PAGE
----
Thursday, January 20, 2011

What is God's view of culture?


Today I'd like to begin a series of posts on the biblical view of culture and indigenous arts. I've referenced this topic partially in my series on biblical examples of contextualization, which focused on examples of God using contextualization in the Bible. In this series, I want to focus on how we as Christ's ambassadors should regard cultural expressions in the form of visual arts-- i.e., whether as basically good, sinful, or neutral.
First of all, what exactly is “culture,” as I am referring to it here?  There have probably been hundreds of definitions, so I found one one that works pretty well for me: culture is “the integrated system of learned patterns of ideas, values, behavior, products and institutions characteristic of a society” (Hiebert via Van Rheenen, 1996, p. 81).  Notice that this definition covers everything about a society from ideas to "products," i.e., material culture that includes visual art.  

Now on to what the Bible says about culture.  In Genesis 1:27, we read that "God created man in his own image, in the image of God he created him; male and female he created them."  God also said to them, "Be fruitful and multiply and fill the earth and subdue it and have dominion over the fish of the sea and over the birds of the heavens and over every living thing that moves on the earth" (1:28).  We see that humanity is created in the image of God, and being human includes several distinctive faculties: creative, rational, moral, social, linguistic and spiritual faculties.  We also see that God gave humanity three divine commands: procreate, fill the earth and subdue it.  These commands (along with language) are the origin of culture.  So, although God doesn't create individual cultures, he imprints upon all of us the human capacity to corporately form a worldview, social hierarchy and material expressions of what we believe about the world and ourselves.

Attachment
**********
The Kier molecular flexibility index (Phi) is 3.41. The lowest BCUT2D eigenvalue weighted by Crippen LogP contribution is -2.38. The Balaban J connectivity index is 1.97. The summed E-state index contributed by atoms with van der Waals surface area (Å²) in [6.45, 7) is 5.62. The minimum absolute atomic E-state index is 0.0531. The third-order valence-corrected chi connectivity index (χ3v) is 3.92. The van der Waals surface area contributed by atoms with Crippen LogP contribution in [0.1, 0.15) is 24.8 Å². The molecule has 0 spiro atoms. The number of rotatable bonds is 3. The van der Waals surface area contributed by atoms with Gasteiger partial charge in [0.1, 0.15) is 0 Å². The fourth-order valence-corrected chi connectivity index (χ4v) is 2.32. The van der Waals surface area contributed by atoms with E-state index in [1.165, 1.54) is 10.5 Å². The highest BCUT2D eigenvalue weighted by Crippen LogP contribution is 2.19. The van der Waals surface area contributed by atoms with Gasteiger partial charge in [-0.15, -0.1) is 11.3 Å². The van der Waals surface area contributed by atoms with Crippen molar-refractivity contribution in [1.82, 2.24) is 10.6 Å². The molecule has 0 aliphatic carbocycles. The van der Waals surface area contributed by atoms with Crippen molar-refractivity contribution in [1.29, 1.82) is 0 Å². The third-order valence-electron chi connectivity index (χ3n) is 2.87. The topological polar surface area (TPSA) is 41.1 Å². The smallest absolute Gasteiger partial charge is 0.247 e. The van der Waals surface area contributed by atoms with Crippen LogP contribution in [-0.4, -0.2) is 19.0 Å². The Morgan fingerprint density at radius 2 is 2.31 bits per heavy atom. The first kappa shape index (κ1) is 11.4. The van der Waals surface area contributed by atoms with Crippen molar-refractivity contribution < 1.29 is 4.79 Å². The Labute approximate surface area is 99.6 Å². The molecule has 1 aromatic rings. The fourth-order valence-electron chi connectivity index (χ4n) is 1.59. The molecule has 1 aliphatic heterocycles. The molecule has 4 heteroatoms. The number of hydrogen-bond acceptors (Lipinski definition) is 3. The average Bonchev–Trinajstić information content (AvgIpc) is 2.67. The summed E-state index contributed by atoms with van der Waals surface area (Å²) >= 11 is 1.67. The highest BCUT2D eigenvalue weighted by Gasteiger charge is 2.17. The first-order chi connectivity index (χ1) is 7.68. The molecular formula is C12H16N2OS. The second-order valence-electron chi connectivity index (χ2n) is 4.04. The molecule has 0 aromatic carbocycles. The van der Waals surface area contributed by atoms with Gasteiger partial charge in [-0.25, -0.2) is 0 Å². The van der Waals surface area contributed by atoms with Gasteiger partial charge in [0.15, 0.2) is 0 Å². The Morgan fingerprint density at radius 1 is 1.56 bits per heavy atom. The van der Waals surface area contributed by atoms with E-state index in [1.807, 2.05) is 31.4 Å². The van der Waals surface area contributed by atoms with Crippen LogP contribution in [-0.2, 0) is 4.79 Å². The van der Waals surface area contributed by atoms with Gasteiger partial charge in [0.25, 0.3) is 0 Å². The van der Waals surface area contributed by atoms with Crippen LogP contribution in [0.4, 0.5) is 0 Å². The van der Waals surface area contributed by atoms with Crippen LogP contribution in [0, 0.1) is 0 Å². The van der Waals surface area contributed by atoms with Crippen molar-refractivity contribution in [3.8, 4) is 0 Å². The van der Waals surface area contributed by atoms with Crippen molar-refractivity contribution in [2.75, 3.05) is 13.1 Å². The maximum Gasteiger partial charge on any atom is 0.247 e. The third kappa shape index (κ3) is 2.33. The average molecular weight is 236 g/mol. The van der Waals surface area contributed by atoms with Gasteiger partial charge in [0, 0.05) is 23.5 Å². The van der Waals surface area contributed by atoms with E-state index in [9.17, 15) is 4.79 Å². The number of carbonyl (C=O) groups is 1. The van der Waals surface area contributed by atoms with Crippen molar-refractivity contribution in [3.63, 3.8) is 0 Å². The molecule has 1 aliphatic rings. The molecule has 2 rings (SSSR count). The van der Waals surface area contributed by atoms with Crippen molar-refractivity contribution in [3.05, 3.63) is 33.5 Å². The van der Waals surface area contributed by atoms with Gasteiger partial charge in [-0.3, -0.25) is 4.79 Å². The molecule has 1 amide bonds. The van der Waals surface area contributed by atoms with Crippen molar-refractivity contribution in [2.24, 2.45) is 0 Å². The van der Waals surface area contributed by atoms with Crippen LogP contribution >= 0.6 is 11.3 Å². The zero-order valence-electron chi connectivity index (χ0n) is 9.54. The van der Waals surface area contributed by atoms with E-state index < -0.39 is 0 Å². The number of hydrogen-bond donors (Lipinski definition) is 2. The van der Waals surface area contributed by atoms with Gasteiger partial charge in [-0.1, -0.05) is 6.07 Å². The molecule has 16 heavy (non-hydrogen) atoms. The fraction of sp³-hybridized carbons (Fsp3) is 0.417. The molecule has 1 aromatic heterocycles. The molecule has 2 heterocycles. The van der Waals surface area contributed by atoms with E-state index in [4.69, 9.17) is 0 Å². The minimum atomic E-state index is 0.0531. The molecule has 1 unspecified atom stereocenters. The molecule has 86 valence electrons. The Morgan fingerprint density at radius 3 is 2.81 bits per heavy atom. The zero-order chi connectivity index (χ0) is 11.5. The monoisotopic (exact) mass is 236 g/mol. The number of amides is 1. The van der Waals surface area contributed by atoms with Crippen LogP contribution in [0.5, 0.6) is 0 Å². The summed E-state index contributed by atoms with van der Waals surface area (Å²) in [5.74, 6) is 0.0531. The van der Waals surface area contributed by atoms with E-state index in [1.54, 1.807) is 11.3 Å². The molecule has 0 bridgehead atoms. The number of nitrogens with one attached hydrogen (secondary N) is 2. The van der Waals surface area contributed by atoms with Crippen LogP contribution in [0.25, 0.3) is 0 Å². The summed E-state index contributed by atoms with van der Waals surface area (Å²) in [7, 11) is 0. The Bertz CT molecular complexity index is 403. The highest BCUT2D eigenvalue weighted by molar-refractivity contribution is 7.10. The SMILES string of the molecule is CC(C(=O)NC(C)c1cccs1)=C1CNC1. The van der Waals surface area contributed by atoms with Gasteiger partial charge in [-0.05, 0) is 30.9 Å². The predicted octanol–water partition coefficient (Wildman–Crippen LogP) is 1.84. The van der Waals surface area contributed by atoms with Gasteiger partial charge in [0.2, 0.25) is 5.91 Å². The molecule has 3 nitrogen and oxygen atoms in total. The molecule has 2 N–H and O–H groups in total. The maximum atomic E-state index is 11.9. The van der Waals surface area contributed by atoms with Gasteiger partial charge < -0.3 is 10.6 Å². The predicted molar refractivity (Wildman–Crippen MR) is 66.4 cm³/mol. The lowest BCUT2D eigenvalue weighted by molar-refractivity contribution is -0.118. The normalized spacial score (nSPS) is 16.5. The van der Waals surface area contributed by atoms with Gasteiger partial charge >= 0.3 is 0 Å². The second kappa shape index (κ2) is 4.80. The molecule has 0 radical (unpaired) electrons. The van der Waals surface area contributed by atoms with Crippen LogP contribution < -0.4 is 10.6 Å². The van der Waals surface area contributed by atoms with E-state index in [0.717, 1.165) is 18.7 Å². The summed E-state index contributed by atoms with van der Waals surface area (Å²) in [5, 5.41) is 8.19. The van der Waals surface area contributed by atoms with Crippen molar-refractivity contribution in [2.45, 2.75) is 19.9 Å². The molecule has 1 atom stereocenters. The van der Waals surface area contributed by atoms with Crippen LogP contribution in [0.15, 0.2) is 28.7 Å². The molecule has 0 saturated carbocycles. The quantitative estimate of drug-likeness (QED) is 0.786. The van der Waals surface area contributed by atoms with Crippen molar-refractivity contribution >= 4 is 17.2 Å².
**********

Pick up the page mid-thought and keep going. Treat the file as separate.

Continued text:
The more I've read, the more evident it becomes to me that our cultural and/or ethnic background forms a significant part of our core identity, i.e., how we see and express ourselves.  Since most nonwestern cultures are more collectively-minded than those of us in the west, I think it is of utmost importance in missions to recognize cultural identity and expression as a God-given trait (though it is still subject to His commands for submission and obedience).  


Another passage which relates to God's role in cultural identity is found in Acts 17:26-27, where Paul tells the Areopagus in Athens that "from one man [God] made every nation of men, that they should inhabit the whole earth; and he determined the times set for them and the exact places where they should live.  God did this so that men would seek him and perhaps reach out for him and find him, though he is not far from each one of us."  This shows that another factor in shaping culture-- geography and environment-- was chosen by God for each ethnic group on earth.  The major impetus to this geographical distribution was the dividing of languages and dispersal from the Tower of Babel, again by the hand of God.  So in summary, both language and geography are major contributing factors to the formation of human culture.

In my next post, I plan to plan to explore the implications of these biblical insights when we're confronted by individuals and cultures who have been shaped by other religions.

1 comment: